I've a long tale to tell and I hope that it will
Make you wiser and not too much sadder.
About Eileen, to whom I've referred in the past,
Who's not in complete accord with her bladder!
It's not quite so bad, in the daytime.
She's quite wide-awake and can see.
It's when night-time falls and she's half asleep,
That her problems arise, rapidly!
It makes demands at the most inconvenient of times,
Demands that she cannot ignore,
She has to make a quick stride, to get to the right side,
Of the nearest lavatory door!
So she gets up and keeps wits about her,
And makes sure that she's clad, reasonably,
So she can meet the dictates of her bladder,
With such bitter, yet sweet ecstasy!
It's quite often you know, in the midst of the night,
That we hear the odd squeak on the stair.
And detect Eileen's ghostly form gliding by,
To the 'whatsit' in the you know where!
Yet, later on, in the dawn's early hour,
There's another moan and a rattle of chain,
Our Eileen has beaten the short sprint record,
She was so desperate to visit again!
It's not often, in this dimly lit hall,
That a semi-clad body is flaunted
It's just as well that the kids are asleep,
Else they'd swear our house was well haunted!
The hallway's so dark at this time of the night,
You can't see a foot in front of the knee.
But, when the bladder dictates, she must get up,
And dash to the Loo, hurriedly!
It would be easy, to pull the sheets closer
And cuddle up to her pillow, I’ll bet!
But it becomes less and less comfortable,
When what she clings to becomes decidedly wet!
At least Eileen waits until she gets to the hall,
Before she turns on a flickering torchlight
Which illuminates the stairs and silhouettes her frame
And that's a most incredible sight!
And it's a long way to go, in the very small hours,
So we'll have to make changes, we think.
Either bring the Loo just a little nearer,
Or lower the bedroom sink!
It would overcome the problems of trips in the night,
That she contends with, hour after hour.
She could attend to herself, in complete privacy.
So much better than handstands in the shower!
I know that it's really for washing face and hands
But, if used in a more versatile way,
At a much lower level, you understand,
It could double up, as a bidet!
We'll suggest that she views it quite differently,
So that each call becomes an outing, a trip!
It may help her to ease this problem,
'Cos you can't beat it, once it's taken a grip!
She'll dress up in a scarf and a rattle,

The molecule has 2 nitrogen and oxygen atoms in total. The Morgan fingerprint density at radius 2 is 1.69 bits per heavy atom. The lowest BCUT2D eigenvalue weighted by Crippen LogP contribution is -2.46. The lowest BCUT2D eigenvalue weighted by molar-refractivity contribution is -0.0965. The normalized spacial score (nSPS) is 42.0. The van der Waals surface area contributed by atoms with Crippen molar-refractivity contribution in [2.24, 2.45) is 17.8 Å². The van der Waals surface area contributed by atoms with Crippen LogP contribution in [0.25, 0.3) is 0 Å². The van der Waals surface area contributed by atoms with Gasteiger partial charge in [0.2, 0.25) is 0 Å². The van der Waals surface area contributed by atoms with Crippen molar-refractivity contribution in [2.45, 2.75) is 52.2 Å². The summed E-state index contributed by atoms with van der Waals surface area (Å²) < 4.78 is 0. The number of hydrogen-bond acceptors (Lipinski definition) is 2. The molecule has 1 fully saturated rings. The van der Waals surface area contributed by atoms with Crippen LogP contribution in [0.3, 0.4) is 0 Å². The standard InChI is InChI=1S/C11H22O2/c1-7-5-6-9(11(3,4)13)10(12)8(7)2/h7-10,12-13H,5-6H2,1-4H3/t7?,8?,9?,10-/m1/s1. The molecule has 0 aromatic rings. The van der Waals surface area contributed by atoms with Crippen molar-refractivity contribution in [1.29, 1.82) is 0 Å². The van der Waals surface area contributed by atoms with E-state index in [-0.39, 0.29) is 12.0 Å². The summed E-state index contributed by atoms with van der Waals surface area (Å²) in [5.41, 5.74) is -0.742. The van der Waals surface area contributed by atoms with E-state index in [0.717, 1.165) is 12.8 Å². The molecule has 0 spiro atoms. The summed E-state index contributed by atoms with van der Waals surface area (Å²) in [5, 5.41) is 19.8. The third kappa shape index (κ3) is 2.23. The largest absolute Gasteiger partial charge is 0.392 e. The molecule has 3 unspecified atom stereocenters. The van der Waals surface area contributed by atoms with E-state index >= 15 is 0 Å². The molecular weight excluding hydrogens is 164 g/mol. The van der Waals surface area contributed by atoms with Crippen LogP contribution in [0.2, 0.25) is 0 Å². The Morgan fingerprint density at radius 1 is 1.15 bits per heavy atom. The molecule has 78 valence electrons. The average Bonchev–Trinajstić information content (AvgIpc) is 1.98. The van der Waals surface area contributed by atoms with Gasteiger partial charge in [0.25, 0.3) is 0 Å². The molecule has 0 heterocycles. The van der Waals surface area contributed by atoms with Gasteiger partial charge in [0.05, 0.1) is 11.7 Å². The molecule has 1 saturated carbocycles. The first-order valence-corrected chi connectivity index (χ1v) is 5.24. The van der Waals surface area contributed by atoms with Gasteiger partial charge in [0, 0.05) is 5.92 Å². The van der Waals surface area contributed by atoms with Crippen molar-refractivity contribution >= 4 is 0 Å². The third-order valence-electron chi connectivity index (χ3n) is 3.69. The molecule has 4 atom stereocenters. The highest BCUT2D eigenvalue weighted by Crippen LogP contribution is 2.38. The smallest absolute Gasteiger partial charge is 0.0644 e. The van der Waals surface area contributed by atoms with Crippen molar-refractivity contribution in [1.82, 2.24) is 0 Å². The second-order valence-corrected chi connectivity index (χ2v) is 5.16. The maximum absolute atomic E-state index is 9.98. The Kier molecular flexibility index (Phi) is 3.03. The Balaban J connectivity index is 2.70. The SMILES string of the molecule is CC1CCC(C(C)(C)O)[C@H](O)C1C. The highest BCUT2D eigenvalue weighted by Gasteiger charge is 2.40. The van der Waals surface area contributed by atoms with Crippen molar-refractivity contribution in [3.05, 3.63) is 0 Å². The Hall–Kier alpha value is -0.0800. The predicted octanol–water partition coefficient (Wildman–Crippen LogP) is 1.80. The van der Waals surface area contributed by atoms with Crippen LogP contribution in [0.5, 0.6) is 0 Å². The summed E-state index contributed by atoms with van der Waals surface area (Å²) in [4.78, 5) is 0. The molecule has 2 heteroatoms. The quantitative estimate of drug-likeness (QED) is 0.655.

Make believe that she's attending a match.
To take her mind off her bladder,
Or the rapidly developing damp patch!
Or, she could start writing a novel,
About the best loos, that she's ever seen.
And give each one a star rating,
According to whether it's smelly or clean!
In this way she would become expert,
Internationally known, well recognised.
Looked up to, throughout the Nation.
Like a pop star, she'd be idolised!
When the Queen reviews the New Year Honours,
To decide those to whom they'll be bestown,
The name of Dame Eileen will spring to mind,
As the recipient of the 'Golden Throne!
She'll be invited to Buckingham Palace,
With such ceremony, Oh! what a caper!
Next to the Award, to be placed around her neck,
Will be the most gorgeous lavatory paper!
She'll bend her knee, before her Monarch
On her knees so long, that it hurts.
"Oh! By the way dear", she says to the Queen,
"I used to make all your skirts! "
She’ll receive a tap on the shoulders,
"Arise, Dame Eileen", her Queen will say,
From henceforth on, all loos will be free,
You'll never again have to pay!
As a further honour, I'm very pleased to say,
Bestowed by the Duchess of York,
Inside a very beautiful presentation case,
Is the very latest watertight cork!
And, as you drive out of the Palace gates,
The crowd will surround you, like ants.
You'll casually wave with an acknowledging hand,
But conceal your incontinence pants!
But after it all, you can look back and smile,
You've risen to fame after all,
From that very humble beginning,
When you just had to respond to the call!
by Lavi Chane.
(Written for and dedicated to Eileen, who endured so much and yet smiled through it all!)
Incidentally, as a young girl she worked as a seamstress for a London Fashion House, which had the patronage of the Royal Family. She contributed her considerable skill to the making of the Queen's dresses and we have samples of the materials used, in a scrapbook at home.
Author: Trevor Durbidge Copyright © 2001 [TJD]. All rights reserved. Revised: October 30, 2007 .